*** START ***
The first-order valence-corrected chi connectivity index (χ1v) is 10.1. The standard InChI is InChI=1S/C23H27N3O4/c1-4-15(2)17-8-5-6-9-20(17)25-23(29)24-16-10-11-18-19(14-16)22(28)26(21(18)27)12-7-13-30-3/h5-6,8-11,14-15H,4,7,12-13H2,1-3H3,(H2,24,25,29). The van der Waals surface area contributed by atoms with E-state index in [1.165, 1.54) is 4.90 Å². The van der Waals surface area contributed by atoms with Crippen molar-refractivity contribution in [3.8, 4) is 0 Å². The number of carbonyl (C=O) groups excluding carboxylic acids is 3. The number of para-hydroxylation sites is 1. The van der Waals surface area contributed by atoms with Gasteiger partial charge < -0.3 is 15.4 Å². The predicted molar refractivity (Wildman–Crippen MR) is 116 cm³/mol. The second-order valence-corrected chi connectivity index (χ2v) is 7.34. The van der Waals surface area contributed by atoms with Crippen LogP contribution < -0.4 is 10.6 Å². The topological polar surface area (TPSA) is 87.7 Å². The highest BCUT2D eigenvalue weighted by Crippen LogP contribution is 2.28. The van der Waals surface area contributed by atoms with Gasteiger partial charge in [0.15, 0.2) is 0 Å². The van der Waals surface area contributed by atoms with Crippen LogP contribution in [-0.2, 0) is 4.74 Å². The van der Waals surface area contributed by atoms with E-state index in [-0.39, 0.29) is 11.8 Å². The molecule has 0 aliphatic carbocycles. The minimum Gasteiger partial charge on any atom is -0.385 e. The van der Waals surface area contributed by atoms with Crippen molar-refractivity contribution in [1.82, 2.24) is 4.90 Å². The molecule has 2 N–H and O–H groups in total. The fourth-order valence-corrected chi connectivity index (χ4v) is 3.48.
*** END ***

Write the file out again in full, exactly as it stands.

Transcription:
The first-order valence-corrected chi connectivity index (χ1v) is 10.1. The standard InChI is InChI=1S/C23H27N3O4/c1-4-15(2)17-8-5-6-9-20(17)25-23(29)24-16-10-11-18-19(14-16)22(28)26(21(18)27)12-7-13-30-3/h5-6,8-11,14-15H,4,7,12-13H2,1-3H3,(H2,24,25,29). The van der Waals surface area contributed by atoms with E-state index in [1.165, 1.54) is 4.90 Å². The van der Waals surface area contributed by atoms with Crippen molar-refractivity contribution in [3.8, 4) is 0 Å². The number of carbonyl (C=O) groups excluding carboxylic acids is 3. The number of para-hydroxylation sites is 1. The van der Waals surface area contributed by atoms with Gasteiger partial charge < -0.3 is 15.4 Å². The predicted molar refractivity (Wildman–Crippen MR) is 116 cm³/mol. The second-order valence-corrected chi connectivity index (χ2v) is 7.34. The van der Waals surface area contributed by atoms with Crippen LogP contribution < -0.4 is 10.6 Å². The topological polar surface area (TPSA) is 87.7 Å². The highest BCUT2D eigenvalue weighted by Crippen LogP contribution is 2.28. The van der Waals surface area contributed by atoms with Gasteiger partial charge in [0.15, 0.2) is 0 Å². The van der Waals surface area contributed by atoms with Crippen LogP contribution in [-0.2, 0) is 4.74 Å². The van der Waals surface area contributed by atoms with E-state index in [-0.39, 0.29) is 11.8 Å². The molecule has 0 aliphatic carbocycles. The minimum Gasteiger partial charge on any atom is -0.385 e. The van der Waals surface area contributed by atoms with Crippen molar-refractivity contribution in [1.82, 2.24) is 4.90 Å². The molecule has 2 N–H and O–H groups in total. The fourth-order valence-corrected chi connectivity index (χ4v) is 3.48.